Prairie voles nestling together on white background.
Taking care: Male prairie vole pups raised by highly attentive parents have different expression levels of 321 genes in the brain, some of which are linked to autism.
Courtesy of Aubrey M. Kelly

Parental care may sculpt brain development in prairie voles

Voles reared primarily by their fathers show altered synapse density.

Male prairie voles are more sensitive to early-life parenting than female voles are, according to a new study. The male pups are especially sensitive to the level of care provided by their fathers, the work also shows.

The results “rigorously established that there are sex differences in the effects of early social experience,” says Devanand Manoli, assistant professor of psychiatry at University of California, San Francisco, who was not involved in the study.

Prairie voles are a particularly useful model for studying the effects of parenting behaviors because, unlike many other animals, they are typically raised by two parents rather than just one, says lead investigator Jessica Connelly, professor of psychology at the University of Virginia in Charlottesville.

She and her team quantified prairie vole parents’ levels of attentiveness to their pups before weaning the pups from their mothers two to three weeks later, at which point the researchers evaluated several aspects of the pups’ brain development, including gene expression, synaptic density and epigenetic markers of age.

Animals raised by the least attentive parents showed more epigenetic changes associated with increased aging — as measured by DNA methylation in the nucleus accumbens — than those raised by more attentive parents, suggesting their brains had developed faster.

And the male, but not the female, pups raised in a higher-care environment had different expression levels of 321 genes in the brain, 42 of which are linked to autism. Of those 321 genes, 175 showed higher expression, and 146 showed lower expression, compared with those in male pups raised in lower-care environments. The findings were published in the Proceedings of the National Academy of Sciences in July.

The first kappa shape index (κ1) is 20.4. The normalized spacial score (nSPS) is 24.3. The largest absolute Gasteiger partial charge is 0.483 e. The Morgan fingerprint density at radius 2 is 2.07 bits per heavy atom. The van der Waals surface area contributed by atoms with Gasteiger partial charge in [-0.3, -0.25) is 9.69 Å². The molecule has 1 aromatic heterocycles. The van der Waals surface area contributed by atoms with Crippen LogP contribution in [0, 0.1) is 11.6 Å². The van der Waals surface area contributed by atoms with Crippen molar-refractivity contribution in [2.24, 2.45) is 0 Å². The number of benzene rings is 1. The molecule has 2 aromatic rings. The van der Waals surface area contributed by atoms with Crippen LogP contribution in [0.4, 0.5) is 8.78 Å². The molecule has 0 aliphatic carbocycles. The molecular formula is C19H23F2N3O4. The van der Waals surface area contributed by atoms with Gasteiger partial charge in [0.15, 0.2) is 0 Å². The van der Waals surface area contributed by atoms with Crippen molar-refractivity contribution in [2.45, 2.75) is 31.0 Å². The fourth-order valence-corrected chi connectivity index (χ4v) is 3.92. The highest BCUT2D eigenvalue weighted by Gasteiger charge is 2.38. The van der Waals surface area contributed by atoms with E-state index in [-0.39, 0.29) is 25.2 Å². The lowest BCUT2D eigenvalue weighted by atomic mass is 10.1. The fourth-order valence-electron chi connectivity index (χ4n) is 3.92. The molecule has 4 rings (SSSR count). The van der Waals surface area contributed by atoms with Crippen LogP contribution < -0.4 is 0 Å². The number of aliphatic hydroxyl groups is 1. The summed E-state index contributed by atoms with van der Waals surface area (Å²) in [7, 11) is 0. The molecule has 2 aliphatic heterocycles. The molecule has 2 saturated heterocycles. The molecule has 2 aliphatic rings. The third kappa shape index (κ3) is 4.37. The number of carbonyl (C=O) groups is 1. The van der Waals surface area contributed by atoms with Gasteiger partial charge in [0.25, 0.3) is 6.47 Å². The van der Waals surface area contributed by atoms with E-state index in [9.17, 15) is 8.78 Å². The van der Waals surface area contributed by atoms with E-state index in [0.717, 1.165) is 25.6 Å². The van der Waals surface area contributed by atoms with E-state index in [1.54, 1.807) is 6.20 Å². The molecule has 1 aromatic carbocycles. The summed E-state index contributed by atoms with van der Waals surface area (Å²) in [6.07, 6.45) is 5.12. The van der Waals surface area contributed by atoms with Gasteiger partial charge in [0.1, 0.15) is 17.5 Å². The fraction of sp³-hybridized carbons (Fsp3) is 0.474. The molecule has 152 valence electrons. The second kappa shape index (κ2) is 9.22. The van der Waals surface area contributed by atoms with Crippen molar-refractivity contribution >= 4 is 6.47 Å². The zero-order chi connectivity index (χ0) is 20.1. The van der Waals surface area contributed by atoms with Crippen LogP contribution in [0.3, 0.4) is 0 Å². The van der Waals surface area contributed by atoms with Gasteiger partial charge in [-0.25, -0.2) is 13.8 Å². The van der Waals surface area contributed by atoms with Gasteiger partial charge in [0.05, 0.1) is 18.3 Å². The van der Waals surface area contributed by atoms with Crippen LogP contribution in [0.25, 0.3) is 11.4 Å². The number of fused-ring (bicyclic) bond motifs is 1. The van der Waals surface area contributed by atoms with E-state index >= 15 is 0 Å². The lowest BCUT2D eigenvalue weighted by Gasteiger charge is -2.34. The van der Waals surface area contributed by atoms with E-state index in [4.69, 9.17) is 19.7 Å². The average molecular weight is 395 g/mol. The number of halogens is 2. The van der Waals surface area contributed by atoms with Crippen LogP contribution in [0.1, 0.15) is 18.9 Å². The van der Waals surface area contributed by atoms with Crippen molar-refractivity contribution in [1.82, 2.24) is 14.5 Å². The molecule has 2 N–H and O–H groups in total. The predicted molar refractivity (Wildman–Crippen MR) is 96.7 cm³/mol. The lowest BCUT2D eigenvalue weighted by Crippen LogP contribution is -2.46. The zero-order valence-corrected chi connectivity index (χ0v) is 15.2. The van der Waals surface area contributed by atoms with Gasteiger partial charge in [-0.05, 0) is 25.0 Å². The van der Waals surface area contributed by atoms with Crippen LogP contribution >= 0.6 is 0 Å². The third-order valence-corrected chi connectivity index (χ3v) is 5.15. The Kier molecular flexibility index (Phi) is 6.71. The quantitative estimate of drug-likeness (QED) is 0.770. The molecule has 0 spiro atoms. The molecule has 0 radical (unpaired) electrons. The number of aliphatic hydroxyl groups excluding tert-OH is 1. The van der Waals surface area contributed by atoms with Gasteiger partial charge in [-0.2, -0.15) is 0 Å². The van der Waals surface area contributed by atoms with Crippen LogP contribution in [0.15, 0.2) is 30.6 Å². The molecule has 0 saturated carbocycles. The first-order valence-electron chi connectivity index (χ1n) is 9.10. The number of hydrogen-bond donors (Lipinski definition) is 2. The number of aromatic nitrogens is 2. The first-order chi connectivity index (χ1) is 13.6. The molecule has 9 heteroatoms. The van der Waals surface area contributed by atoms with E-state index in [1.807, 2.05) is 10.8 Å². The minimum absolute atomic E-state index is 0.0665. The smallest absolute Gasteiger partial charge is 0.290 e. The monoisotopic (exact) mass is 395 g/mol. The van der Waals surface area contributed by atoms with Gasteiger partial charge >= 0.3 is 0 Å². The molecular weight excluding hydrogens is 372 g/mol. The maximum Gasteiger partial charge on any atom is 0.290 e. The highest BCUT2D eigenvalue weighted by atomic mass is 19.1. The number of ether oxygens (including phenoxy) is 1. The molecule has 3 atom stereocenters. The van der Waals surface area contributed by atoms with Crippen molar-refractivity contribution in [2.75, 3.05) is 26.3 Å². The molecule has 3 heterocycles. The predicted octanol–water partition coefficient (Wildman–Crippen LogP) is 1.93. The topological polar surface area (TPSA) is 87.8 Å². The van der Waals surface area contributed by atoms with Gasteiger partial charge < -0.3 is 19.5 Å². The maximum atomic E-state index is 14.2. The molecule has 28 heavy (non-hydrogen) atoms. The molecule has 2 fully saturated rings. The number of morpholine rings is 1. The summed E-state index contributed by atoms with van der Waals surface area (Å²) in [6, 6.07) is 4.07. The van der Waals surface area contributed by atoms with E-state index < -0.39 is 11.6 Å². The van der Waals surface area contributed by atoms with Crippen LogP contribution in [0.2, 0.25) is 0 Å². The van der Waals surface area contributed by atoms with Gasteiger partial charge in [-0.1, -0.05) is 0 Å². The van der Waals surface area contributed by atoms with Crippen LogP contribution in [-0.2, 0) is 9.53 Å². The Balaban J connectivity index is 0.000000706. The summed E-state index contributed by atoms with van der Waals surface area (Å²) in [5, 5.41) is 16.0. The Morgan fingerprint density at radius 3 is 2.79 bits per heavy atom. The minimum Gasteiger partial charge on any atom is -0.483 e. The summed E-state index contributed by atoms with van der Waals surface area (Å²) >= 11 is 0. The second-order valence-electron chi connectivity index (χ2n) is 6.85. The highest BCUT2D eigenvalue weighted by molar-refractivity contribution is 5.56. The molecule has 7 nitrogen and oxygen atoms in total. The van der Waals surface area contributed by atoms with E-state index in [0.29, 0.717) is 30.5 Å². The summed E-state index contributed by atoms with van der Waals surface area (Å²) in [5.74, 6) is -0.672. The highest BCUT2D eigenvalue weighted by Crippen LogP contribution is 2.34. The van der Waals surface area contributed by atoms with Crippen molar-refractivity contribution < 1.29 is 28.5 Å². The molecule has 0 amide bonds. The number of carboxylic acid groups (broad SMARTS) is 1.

“By understanding what happens in typical neurodevelopment, I hope that we can begin to uncover why regulation of these genes differs in males and females,” says Joshua Danoff, a postdoctoral associate at Rutgers University who worked on the new study while a member of Connelly’s lab. “This ultimately will allow us to understand why mutations in these genes lead to much stronger autism traits in males and why females require a higher mutational burden to display autism phenotypes.”


he findings do not mean that parenting causes autism, Connelly emphasizes.

And “even though a lot of these genes were affected, that doesn’t mean the animals are autistic,” adds Robert Froemke, professor of genetics and neuroscience at New York University in New York City. The dysregulated genes impact a variety of functions in the brain, including neuroplasticity.

Lastly, the team found the fathers’ care in particular shaped the neural development of their male pups. Those with greater care from fathers than from mothers — which show less variation in how much time they spend caring for their pups — had smaller synaptic terminals and a higher density of asymmetric synapses in the nucleus accumbens, an area of the brain associated with motivation, reward and risk-taking. Male pups of attentive vole fathers were also more likely to display parenting behavior toward pups that weren’t theirs, a common behavior in typical adolescent voles.

Froemke and Manoli both say the nucleus accumbens was a logical place to start searching for molecular changes but that they look forward to future studies that might reveal the involvement of other circuits or brain regions that communicate with the nucleus accumbens.